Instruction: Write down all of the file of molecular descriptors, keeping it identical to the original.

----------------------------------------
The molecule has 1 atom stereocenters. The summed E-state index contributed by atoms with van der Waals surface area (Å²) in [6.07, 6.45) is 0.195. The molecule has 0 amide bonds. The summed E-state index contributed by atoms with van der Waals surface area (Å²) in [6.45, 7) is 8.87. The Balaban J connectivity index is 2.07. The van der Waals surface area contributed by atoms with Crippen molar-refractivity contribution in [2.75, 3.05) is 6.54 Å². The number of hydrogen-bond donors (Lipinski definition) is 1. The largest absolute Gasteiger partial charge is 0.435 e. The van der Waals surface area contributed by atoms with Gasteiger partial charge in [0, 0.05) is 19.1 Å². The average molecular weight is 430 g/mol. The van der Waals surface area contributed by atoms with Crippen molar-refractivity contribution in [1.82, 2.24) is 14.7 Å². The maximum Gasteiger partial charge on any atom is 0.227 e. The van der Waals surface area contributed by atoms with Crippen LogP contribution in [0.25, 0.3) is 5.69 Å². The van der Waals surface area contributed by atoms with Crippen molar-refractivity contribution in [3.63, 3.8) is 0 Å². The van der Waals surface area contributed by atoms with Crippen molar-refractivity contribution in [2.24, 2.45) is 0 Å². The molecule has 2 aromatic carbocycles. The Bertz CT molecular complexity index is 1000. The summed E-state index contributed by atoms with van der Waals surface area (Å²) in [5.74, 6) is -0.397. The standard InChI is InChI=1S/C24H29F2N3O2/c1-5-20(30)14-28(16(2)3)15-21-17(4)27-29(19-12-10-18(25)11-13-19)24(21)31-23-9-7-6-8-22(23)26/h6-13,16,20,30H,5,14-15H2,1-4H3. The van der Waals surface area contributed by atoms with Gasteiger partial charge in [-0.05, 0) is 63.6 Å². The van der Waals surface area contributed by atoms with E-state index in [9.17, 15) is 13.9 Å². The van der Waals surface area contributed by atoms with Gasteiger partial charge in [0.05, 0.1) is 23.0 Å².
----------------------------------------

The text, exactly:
The molecule has 1 atom stereocenters. The summed E-state index contributed by atoms with van der Waals surface area (Å²) in [6.07, 6.45) is 0.195. The molecule has 0 amide bonds. The summed E-state index contributed by atoms with van der Waals surface area (Å²) in [6.45, 7) is 8.87. The Balaban J connectivity index is 2.07. The van der Waals surface area contributed by atoms with Crippen molar-refractivity contribution in [2.75, 3.05) is 6.54 Å². The number of hydrogen-bond donors (Lipinski definition) is 1. The largest absolute Gasteiger partial charge is 0.435 e. The van der Waals surface area contributed by atoms with Gasteiger partial charge in [0, 0.05) is 19.1 Å². The average molecular weight is 430 g/mol. The van der Waals surface area contributed by atoms with Crippen molar-refractivity contribution in [1.82, 2.24) is 14.7 Å². The maximum Gasteiger partial charge on any atom is 0.227 e. The van der Waals surface area contributed by atoms with Crippen LogP contribution in [0.25, 0.3) is 5.69 Å². The van der Waals surface area contributed by atoms with Crippen molar-refractivity contribution in [3.63, 3.8) is 0 Å². The van der Waals surface area contributed by atoms with Crippen molar-refractivity contribution in [2.24, 2.45) is 0 Å². The molecule has 2 aromatic carbocycles. The Bertz CT molecular complexity index is 1000. The summed E-state index contributed by atoms with van der Waals surface area (Å²) in [5.74, 6) is -0.397. The standard InChI is InChI=1S/C24H29F2N3O2/c1-5-20(30)14-28(16(2)3)15-21-17(4)27-29(19-12-10-18(25)11-13-19)24(21)31-23-9-7-6-8-22(23)26/h6-13,16,20,30H,5,14-15H2,1-4H3. The van der Waals surface area contributed by atoms with Gasteiger partial charge in [-0.05, 0) is 63.6 Å². The van der Waals surface area contributed by atoms with E-state index in [9.17, 15) is 13.9 Å². The van der Waals surface area contributed by atoms with Gasteiger partial charge in [0.05, 0.1) is 23.0 Å².